Dr Yu Lin, Lecturer at the ANU Research School of Computer Science will present this seminar.
Genome assembly is a fundamental problem in computational biology and aims to reconstruct a single genome from millions or billions of short DNA segments (called reads, randomly drawn from the genome).
Metagenomics is the assembly and analysis of a mixture of multiple genomes simultaneously. It provides key insights into the composition of microbial communities found in different environments.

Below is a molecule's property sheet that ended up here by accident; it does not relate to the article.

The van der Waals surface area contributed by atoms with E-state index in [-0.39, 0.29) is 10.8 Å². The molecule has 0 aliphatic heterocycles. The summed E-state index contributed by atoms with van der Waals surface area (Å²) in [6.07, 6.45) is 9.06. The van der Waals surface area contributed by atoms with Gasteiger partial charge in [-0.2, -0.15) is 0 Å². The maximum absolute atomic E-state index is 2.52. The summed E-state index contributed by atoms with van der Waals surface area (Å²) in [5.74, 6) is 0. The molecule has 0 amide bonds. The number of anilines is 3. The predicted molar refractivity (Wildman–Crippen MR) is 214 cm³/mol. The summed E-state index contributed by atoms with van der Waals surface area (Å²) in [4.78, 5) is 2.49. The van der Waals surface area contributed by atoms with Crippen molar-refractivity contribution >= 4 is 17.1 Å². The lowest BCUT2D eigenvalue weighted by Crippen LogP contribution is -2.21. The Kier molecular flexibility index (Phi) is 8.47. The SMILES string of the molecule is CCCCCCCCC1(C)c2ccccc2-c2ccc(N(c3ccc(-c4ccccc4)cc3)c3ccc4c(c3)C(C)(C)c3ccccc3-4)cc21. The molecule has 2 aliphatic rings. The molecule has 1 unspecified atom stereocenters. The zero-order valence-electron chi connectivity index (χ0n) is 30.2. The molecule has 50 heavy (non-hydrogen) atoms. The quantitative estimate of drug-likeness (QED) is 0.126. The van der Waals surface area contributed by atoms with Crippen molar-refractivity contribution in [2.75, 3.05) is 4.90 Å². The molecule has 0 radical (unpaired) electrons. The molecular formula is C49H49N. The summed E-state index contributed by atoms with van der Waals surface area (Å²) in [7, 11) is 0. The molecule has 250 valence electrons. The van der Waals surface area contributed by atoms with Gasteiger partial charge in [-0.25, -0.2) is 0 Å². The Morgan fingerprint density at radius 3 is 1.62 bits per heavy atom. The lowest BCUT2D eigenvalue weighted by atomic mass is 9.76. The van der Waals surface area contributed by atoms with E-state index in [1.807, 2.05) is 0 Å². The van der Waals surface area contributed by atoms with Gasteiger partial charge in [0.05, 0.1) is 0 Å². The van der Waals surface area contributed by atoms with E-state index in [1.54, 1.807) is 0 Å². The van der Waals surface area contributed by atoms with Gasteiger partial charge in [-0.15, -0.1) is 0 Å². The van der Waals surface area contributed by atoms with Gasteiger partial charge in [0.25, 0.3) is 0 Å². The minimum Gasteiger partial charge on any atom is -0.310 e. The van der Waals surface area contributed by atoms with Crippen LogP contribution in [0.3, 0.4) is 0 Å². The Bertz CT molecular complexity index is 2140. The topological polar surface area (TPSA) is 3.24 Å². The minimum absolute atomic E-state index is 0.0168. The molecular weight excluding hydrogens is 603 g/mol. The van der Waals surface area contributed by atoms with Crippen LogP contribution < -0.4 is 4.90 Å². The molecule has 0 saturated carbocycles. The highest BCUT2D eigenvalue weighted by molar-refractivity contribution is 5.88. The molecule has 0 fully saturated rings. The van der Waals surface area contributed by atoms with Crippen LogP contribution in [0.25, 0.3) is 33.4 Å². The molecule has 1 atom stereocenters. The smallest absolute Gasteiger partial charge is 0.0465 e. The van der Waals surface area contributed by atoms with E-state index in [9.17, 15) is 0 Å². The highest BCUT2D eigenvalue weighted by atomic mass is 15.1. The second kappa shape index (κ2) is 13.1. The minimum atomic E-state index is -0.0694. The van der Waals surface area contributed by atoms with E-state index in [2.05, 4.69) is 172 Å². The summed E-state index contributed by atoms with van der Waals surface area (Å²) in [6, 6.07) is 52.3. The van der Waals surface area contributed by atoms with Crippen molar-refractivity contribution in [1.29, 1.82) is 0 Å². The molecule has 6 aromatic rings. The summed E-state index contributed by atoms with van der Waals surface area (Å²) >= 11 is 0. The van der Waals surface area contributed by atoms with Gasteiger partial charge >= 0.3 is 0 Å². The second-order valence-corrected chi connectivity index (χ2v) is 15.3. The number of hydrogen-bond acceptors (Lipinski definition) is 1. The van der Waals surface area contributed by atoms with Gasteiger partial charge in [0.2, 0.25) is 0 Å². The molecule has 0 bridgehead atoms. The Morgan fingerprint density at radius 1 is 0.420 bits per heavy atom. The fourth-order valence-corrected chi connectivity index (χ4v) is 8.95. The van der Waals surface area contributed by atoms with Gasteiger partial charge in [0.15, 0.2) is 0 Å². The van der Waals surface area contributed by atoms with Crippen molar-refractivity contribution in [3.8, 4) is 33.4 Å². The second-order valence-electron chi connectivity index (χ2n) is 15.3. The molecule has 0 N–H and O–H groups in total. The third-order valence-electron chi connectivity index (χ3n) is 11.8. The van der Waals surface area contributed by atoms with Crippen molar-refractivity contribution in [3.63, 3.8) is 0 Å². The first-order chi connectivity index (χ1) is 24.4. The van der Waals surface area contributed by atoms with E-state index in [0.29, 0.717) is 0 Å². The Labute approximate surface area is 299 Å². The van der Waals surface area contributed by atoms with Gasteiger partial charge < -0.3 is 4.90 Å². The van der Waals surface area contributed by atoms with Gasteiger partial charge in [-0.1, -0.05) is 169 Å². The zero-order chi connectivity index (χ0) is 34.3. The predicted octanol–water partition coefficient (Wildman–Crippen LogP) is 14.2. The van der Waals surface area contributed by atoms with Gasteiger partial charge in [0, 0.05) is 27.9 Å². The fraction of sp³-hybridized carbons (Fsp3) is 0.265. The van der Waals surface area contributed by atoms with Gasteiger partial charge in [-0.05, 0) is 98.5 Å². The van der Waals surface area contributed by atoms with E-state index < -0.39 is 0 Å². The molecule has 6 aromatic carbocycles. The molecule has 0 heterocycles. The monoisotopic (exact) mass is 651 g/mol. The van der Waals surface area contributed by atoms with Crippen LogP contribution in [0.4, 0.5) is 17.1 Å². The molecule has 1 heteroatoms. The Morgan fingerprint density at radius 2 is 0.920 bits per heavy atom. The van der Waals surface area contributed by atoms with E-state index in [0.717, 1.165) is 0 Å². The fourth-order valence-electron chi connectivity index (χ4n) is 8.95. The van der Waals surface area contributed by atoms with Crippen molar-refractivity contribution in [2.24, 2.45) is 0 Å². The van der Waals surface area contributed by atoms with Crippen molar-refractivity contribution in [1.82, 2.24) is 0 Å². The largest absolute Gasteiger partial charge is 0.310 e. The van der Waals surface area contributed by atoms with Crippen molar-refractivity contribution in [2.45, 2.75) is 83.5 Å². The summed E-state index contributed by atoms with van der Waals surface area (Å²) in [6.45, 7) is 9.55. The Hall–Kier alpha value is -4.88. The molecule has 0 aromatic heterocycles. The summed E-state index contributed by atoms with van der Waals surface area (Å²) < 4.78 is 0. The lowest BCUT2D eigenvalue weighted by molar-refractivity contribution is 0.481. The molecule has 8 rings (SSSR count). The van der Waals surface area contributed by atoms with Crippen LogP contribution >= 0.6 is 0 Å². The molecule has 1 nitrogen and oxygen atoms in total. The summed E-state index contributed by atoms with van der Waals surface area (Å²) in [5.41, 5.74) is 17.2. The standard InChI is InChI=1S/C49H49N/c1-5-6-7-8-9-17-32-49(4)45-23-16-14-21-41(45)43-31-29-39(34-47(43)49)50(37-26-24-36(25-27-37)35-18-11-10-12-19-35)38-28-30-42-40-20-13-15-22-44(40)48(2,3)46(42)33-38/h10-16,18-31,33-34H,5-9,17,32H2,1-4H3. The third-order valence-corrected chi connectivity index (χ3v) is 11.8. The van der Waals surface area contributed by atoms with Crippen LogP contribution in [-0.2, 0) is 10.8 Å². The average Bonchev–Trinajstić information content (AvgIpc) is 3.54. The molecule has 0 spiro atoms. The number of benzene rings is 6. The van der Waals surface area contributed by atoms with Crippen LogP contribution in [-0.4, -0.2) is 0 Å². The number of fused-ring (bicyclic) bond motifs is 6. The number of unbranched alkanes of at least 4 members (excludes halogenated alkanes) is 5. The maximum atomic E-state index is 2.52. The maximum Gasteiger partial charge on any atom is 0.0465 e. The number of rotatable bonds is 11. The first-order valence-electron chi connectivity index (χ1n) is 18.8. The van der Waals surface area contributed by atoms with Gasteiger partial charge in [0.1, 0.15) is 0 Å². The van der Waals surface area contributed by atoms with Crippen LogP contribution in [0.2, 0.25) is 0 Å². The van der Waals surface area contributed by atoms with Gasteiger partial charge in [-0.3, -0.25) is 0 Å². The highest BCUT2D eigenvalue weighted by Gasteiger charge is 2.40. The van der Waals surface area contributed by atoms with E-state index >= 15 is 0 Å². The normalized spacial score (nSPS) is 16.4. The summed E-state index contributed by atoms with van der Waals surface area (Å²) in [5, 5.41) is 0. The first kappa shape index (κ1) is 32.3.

In this talk, we introduce novel graph models in genome assembly, which lead to substantial improvement over the state-of-the-art approaches - especially for the recent transition from short and accurate reads to long and erroneous reads. We propose to use assembly graphs to bin metagenomic sequences for the first time, which improves the typical recalls from less than 50% to above 90% and enables the detection of shared sequences among multiple genomes.
We also design new binning approaches that directly work for metagenomic long reads and help to enhance the metagenomic assembly quality, while significantly reducing the time and memory usage.